Early studies established that TTFields are able to significantly impair tumor growth in vitro [12,13]. The same studies also clarified that the inhibiting impact of TTFields on tumor growth depends on the strength of the induced field. Specifically, the lower threshold of growth rate inhibition was identified to be 100 V/m, and a field intensity of 225 V/m was shown to cause regression of the tumor culture. Recent studies have shed important light on the mechanism of action and shown that TTFields disrupt microtubule assembly and thereby chromosome segregation during mitosis . Furthermore, TTFields prevent proper assembly of septin molecules at the cleavage furrow during cytokinesis, resulting in ectopic membrane blebbing and abnormal mitosis . In addition, the hourglass shape of the mitotic cell in telophase causes considerable inhomogeneity of the intracellular field distribution. This induces dielectrophoretic forces  which act on polarizable particles in the cell, such as organelles and macromolecules, forcing them to move in the cytosol and aggregate close to the furrow region, thereby interfering with proper cell division [12,13]. The fact that TTFields primarily interferes with dividing cells causes the technology to preferentially interact with tissues with a high rate of cell mitosis, such as cancerous tissues.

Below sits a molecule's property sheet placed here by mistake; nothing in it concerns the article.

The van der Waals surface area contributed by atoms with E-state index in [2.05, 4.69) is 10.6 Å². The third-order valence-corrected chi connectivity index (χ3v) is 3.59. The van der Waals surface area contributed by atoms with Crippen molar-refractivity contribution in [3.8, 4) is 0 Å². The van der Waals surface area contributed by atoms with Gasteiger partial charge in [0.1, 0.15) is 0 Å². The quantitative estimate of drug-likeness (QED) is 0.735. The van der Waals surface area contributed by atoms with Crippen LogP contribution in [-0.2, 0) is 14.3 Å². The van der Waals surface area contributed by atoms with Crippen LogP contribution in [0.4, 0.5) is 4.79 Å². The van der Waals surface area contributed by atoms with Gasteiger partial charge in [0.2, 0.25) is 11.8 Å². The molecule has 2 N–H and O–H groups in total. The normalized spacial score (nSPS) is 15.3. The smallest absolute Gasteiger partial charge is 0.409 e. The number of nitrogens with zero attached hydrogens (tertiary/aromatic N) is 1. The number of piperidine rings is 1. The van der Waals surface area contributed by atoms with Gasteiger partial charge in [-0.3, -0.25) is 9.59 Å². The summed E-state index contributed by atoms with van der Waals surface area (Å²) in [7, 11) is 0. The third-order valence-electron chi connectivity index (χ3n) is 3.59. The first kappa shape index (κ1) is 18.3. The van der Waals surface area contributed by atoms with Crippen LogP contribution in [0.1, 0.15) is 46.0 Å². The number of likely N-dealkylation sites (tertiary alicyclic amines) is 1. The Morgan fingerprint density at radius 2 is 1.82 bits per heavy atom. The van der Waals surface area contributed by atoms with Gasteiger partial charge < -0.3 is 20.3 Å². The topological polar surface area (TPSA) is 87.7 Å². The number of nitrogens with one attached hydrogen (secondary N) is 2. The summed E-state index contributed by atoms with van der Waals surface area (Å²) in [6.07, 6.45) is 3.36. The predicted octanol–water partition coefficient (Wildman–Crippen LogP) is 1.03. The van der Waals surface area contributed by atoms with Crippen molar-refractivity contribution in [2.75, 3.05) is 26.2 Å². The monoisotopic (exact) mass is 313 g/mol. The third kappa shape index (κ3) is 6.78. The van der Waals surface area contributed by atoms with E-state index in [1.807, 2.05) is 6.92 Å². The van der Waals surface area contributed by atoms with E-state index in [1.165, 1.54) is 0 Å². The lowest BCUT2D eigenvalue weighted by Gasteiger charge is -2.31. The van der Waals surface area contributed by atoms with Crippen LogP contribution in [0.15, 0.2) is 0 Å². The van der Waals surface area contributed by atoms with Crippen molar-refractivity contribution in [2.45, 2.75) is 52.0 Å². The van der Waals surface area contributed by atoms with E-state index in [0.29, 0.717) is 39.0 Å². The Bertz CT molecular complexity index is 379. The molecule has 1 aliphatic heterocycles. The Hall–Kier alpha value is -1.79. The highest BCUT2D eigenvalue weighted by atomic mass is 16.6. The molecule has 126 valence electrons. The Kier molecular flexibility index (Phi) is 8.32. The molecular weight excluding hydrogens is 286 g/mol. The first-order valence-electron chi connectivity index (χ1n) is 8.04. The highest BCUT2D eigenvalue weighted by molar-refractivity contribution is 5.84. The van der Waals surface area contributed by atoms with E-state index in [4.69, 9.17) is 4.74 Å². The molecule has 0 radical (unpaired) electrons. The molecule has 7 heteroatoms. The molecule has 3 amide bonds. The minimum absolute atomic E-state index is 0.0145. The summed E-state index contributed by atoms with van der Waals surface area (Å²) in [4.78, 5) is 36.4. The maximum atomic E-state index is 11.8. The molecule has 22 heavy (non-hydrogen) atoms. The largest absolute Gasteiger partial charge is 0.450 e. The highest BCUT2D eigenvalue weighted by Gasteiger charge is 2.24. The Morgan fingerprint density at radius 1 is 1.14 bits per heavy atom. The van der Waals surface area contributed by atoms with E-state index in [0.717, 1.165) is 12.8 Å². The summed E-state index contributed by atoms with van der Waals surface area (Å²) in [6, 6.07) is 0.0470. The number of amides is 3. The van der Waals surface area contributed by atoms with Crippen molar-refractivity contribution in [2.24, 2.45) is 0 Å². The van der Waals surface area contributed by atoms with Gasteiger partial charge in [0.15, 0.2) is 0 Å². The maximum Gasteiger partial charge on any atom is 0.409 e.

Clinical trials have demonstrated promising results with TTFields therapy for both recurrent and newly diagnosed GBM [17–23]. In particular, TTFields for recurrent GBM perform equally well as “best physicians’ choice chemotherapy” but is associated with far less discomfort and adverse events . For newly diagnosed GBM, TTFields increased the median overall survival by approximately five months when applied in addition to the standard radio-chemotherapy regimen [18,21,23–25].